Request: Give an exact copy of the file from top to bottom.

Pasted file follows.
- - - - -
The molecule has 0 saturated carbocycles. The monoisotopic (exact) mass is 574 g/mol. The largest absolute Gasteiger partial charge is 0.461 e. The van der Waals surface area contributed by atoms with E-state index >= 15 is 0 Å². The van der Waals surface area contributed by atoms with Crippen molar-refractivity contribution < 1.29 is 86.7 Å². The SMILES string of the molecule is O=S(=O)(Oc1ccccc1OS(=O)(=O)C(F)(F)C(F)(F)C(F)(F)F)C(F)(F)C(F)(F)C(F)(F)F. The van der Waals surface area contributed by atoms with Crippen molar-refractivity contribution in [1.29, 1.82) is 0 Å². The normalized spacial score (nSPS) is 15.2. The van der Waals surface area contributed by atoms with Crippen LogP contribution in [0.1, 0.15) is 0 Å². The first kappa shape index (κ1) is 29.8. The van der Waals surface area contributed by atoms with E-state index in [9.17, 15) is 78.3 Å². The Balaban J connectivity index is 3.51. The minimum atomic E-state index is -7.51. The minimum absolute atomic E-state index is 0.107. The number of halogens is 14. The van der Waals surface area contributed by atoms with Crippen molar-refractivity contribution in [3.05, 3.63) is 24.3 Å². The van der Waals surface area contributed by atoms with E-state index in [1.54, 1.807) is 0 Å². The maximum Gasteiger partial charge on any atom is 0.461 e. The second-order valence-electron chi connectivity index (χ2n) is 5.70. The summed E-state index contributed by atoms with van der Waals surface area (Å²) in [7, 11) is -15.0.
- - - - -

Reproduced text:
The molecule has 0 saturated carbocycles. The monoisotopic (exact) mass is 574 g/mol. The largest absolute Gasteiger partial charge is 0.461 e. The van der Waals surface area contributed by atoms with E-state index >= 15 is 0 Å². The van der Waals surface area contributed by atoms with Crippen molar-refractivity contribution < 1.29 is 86.7 Å². The SMILES string of the molecule is O=S(=O)(Oc1ccccc1OS(=O)(=O)C(F)(F)C(F)(F)C(F)(F)F)C(F)(F)C(F)(F)C(F)(F)F. The van der Waals surface area contributed by atoms with Crippen molar-refractivity contribution in [1.29, 1.82) is 0 Å². The normalized spacial score (nSPS) is 15.2. The van der Waals surface area contributed by atoms with Crippen LogP contribution in [0.1, 0.15) is 0 Å². The first kappa shape index (κ1) is 29.8. The van der Waals surface area contributed by atoms with E-state index in [9.17, 15) is 78.3 Å². The Balaban J connectivity index is 3.51. The minimum atomic E-state index is -7.51. The minimum absolute atomic E-state index is 0.107. The number of halogens is 14. The van der Waals surface area contributed by atoms with Crippen molar-refractivity contribution in [3.05, 3.63) is 24.3 Å². The van der Waals surface area contributed by atoms with E-state index in [1.54, 1.807) is 0 Å². The maximum Gasteiger partial charge on any atom is 0.461 e. The second-order valence-electron chi connectivity index (χ2n) is 5.70. The summed E-state index contributed by atoms with van der Waals surface area (Å²) in [7, 11) is -15.0.